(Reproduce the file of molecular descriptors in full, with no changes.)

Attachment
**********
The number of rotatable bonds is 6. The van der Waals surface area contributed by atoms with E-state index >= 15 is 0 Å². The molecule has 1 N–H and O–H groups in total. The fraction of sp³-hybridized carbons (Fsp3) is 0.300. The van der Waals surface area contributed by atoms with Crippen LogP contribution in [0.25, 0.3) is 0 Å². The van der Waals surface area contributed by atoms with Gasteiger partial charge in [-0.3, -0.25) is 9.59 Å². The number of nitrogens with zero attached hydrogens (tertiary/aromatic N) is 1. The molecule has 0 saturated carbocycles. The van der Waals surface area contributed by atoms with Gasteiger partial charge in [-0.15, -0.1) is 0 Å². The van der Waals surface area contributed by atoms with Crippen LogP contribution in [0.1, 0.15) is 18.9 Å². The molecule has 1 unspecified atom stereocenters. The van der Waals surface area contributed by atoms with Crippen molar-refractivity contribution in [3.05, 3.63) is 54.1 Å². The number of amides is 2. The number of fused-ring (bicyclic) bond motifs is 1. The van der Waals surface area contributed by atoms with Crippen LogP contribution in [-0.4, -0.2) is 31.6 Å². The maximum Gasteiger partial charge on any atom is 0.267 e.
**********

The number of rotatable bonds is 6. The van der Waals surface area contributed by atoms with E-state index >= 15 is 0 Å². The molecule has 1 N–H and O–H groups in total. The fraction of sp³-hybridized carbons (Fsp3) is 0.300. The van der Waals surface area contributed by atoms with Crippen LogP contribution in [0.25, 0.3) is 0 Å². The van der Waals surface area contributed by atoms with Gasteiger partial charge in [-0.3, -0.25) is 9.59 Å². The number of nitrogens with zero attached hydrogens (tertiary/aromatic N) is 1. The molecule has 0 saturated carbocycles. The van der Waals surface area contributed by atoms with Gasteiger partial charge in [-0.15, -0.1) is 0 Å². The van der Waals surface area contributed by atoms with Crippen LogP contribution in [0.1, 0.15) is 18.9 Å². The molecule has 1 unspecified atom stereocenters. The van der Waals surface area contributed by atoms with Crippen molar-refractivity contribution in [3.05, 3.63) is 54.1 Å². The number of amides is 2. The number of fused-ring (bicyclic) bond motifs is 1. The van der Waals surface area contributed by atoms with Crippen LogP contribution in [-0.4, -0.2) is 31.6 Å². The maximum Gasteiger partial charge on any atom is 0.267 e.